GNFAC Avalanche Forecast for Fri Apr 5, 2024

Not the Current Forecast

Good morning. This is Ian Hoyer with the Gallatin National Forest Avalanche Forecast on Friday, April 5th, at 7:00 a.m. Today’s forecast is sponsored by Bridger Bowl, Cooke City Motorsports and Advanced Innovation. This forecast does not apply to operating ski areas.

Mountain Weather

Mountain temperatures this morning are generally above freezing, in the 30s and 40s F. Winds are 15-20 mph with 30-60 mph gusts out of the SW-SE. Breezy southerly winds will continue today. High temperatures will be in the 40s and 50s F, very similar to yesterday’s. The sun may make a brief appearance in places this morning, but it will mostly be cloudy with a good chance for a sprinkle of rain or a dusting of snow today, before more moisture moves in tonight. By tomorrow morning, expect 2-4” of new snow around Island Park and West Yellowstone with a trace-2” elsewhere.

Snowpack and Avalanche Discussion

All Regions

The primary avalanche concern today is wet snow. There may be a light surface crust this morning, but warm temperatures and clouds overnight have kept the snowpack from solidly refreezing. Despite very warm air temps, clouds and cooling winds today will likely keep the wet snow danger mostly in check. However, be on high alert if the sun comes out, even for just a few minutes, especially if winds are light. Thankfully, it’s pretty simple to know when the wet snow danger is rising. If the surface snow gets gloppy, wet and you’re sinking up to your boot tops in wet snow it’s about time to move to shady, cooler aspects or head home. Pinwheels of wet snow and loose slides releasing show the danger has already risen and you should hustle off of steep sunny slopes ASAP.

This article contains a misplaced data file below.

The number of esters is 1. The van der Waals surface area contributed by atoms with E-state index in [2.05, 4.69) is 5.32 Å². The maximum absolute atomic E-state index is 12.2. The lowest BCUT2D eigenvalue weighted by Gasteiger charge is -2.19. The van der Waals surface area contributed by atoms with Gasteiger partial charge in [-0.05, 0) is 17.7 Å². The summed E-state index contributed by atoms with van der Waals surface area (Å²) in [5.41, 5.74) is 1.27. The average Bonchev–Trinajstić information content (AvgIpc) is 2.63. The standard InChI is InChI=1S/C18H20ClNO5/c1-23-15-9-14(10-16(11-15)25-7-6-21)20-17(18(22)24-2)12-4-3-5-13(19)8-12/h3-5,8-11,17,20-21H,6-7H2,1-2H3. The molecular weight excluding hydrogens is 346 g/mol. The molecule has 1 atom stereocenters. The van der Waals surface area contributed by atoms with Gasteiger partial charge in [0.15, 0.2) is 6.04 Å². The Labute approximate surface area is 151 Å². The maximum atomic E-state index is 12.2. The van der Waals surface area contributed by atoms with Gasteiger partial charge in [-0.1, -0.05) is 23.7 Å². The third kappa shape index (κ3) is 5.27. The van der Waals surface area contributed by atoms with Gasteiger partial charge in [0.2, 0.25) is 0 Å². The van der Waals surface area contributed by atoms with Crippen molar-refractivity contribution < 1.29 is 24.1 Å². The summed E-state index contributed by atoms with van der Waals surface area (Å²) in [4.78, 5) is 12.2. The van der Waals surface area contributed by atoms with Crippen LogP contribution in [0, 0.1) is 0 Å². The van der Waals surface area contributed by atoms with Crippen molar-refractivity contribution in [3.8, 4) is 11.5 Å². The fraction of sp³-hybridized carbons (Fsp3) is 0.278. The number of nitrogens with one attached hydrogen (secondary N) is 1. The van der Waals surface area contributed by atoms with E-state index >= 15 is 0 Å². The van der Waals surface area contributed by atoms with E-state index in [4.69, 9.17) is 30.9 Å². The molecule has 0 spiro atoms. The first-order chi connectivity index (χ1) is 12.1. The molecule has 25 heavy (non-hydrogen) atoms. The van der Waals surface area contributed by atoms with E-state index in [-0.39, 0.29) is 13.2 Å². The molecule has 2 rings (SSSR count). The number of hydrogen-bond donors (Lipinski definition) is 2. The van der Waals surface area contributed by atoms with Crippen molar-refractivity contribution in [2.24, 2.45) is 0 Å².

Slab avalanches breaking on buried weak layers are less likely, but still need mentioning. In many places a thin layer of facets can be found under 1-2 feet of snow from last week. On Monday, snowmobilers in Lionhead triggered a small slide on this layer (video) and it is likely responsible for a natural avalanche on the Fin near Cooke City that broke as the surface snow got wet on Wednesday as well (photo). The weak snow at the ground is even less likely to avalanche, but if it did, the resulting slides would be very large. Wet loose slides or cornice fall could also help trigger these bigger slides, another great reason to avoid steep slopes that are getting wet.

The avalanche danger is MODERATE today.

If you get out please submit an observation. It does not need to be technical. Did you see any avalanches? How much snow is on the ground? Was the wind moving snow? Simple observations are incredibly valuable. You can also contact us by email (, phone (406-587-6984), or Instagram (#gnfacobs).

Upcoming Avalanche Education and Events

Hyalite Road Closure: Hyalite road is closed to ALL MOTORIZED VEHICLES until the morning of May 16. This is a regular annual road closure to reduce road damage during the spring thaw. Bicycle and foot traffic are allowed. Contact the Bozeman FS Ranger District for more info.

Events and Education Calendar.

Loss in the Outdoors is a support group for those affected by loss and grief related to outdoor pursuits. Check out the link for more information.

The Last Word

The total number of avalanche deaths in the US stands at 13. On March 29, a snowboarder was killed on Mt. St. Helens when a cornice he was standing on broke and triggered the slope below. With warm weather in our forecast area, cornices will be prone to break and trigger big slides.

04 / 4 / 24  <<  
this forecast
  >>   04 / 6 / 24